Universal Assessment and the Bottom of the Pyramid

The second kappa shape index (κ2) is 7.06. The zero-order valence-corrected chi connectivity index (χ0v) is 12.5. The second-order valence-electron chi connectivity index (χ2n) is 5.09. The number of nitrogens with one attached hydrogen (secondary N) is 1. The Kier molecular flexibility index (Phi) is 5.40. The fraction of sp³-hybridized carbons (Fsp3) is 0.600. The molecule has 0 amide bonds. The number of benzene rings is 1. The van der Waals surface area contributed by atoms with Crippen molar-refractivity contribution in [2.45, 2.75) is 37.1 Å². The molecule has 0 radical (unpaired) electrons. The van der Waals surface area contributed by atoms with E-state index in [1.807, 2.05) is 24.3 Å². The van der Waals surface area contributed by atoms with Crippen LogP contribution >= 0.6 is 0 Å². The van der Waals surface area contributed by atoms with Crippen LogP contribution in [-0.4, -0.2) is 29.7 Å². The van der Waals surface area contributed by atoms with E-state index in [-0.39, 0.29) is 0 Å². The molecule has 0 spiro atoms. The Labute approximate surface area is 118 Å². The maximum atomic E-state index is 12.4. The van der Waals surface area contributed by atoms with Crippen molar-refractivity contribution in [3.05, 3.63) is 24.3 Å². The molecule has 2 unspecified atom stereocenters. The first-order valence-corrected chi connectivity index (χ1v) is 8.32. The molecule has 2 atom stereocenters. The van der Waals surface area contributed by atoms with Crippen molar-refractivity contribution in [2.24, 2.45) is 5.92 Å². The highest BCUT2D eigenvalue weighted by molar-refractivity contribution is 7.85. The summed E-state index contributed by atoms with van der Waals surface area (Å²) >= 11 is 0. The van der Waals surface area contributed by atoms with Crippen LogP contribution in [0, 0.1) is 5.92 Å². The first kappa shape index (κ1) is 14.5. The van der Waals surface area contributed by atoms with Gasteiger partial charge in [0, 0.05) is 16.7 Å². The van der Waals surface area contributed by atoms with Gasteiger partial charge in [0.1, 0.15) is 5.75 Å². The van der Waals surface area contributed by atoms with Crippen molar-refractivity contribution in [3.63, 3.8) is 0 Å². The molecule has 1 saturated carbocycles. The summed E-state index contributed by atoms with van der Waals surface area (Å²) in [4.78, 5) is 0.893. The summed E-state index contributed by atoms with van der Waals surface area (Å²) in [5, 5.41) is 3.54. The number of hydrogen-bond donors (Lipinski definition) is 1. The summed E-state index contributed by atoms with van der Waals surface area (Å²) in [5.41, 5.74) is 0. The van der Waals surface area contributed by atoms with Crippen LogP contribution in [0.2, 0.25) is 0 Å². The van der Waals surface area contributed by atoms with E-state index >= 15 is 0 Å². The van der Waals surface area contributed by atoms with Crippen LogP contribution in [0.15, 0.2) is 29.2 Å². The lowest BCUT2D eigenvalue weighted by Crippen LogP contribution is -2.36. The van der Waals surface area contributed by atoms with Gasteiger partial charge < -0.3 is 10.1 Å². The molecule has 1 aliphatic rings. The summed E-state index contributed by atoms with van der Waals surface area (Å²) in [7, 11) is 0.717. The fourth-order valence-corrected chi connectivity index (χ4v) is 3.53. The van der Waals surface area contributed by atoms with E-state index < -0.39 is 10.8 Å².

While the SDGs now officially call for global reporting on learning outcomes, many institutions and scholars had noticed, at least since the mid-2000s, that many children were not learning much, and were starting to respond by, as a first step, advocating and developing assessments that, they felt, was perhaps more appropriate to learning at the bottom of the pyramid, or at the left end of the cognitive distribution. The GMR sounded a clarion with their estimate that there are some 250 million children in the world hardly learning. This paper addresses an issue that can be put simply but is extremely hard to answer: “Is the array of assessments emerging helping researchers, policy-makers, and implementers get a more accurate sense of how much or how little the poorest children in the world know, and is it helpful in remediating the situation?” The paper specifically is not addressed at the question of global reporting—although it does touch upon the issue. The problem of interest here is what is most useful for countries to generate movement along the bottom of the pyramid.